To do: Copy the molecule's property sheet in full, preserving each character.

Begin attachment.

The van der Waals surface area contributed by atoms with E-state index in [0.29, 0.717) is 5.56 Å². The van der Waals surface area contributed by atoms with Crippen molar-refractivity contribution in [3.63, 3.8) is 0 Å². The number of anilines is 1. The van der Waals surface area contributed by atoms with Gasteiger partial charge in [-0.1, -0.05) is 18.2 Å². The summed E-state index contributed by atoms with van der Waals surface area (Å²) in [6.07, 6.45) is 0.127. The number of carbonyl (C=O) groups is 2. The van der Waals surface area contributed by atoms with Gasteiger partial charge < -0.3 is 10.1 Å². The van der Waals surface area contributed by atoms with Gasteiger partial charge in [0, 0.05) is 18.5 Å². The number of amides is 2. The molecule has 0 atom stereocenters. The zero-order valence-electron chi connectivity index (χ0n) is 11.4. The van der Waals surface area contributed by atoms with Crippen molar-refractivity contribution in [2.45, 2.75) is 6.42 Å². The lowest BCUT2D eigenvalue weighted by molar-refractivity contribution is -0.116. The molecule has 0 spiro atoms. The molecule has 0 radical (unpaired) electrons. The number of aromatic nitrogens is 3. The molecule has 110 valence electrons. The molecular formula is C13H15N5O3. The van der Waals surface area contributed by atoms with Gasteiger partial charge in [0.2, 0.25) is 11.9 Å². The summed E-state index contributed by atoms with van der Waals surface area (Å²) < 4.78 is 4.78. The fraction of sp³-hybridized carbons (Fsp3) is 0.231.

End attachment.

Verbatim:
The van der Waals surface area contributed by atoms with E-state index in [0.29, 0.717) is 5.56 Å². The van der Waals surface area contributed by atoms with Crippen molar-refractivity contribution in [3.63, 3.8) is 0 Å². The number of anilines is 1. The van der Waals surface area contributed by atoms with Gasteiger partial charge in [-0.1, -0.05) is 18.2 Å². The summed E-state index contributed by atoms with van der Waals surface area (Å²) in [6.07, 6.45) is 0.127. The number of carbonyl (C=O) groups is 2. The van der Waals surface area contributed by atoms with Gasteiger partial charge < -0.3 is 10.1 Å². The van der Waals surface area contributed by atoms with Gasteiger partial charge in [0, 0.05) is 18.5 Å². The number of amides is 2. The molecule has 0 atom stereocenters. The zero-order valence-electron chi connectivity index (χ0n) is 11.4. The van der Waals surface area contributed by atoms with Crippen molar-refractivity contribution in [2.45, 2.75) is 6.42 Å². The lowest BCUT2D eigenvalue weighted by molar-refractivity contribution is -0.116. The molecule has 0 spiro atoms. The molecule has 0 radical (unpaired) electrons. The number of aromatic nitrogens is 3. The molecule has 110 valence electrons. The molecular formula is C13H15N5O3. The van der Waals surface area contributed by atoms with Gasteiger partial charge in [0.2, 0.25) is 11.9 Å². The summed E-state index contributed by atoms with van der Waals surface area (Å²) < 4.78 is 4.78. The fraction of sp³-hybridized carbons (Fsp3) is 0.231.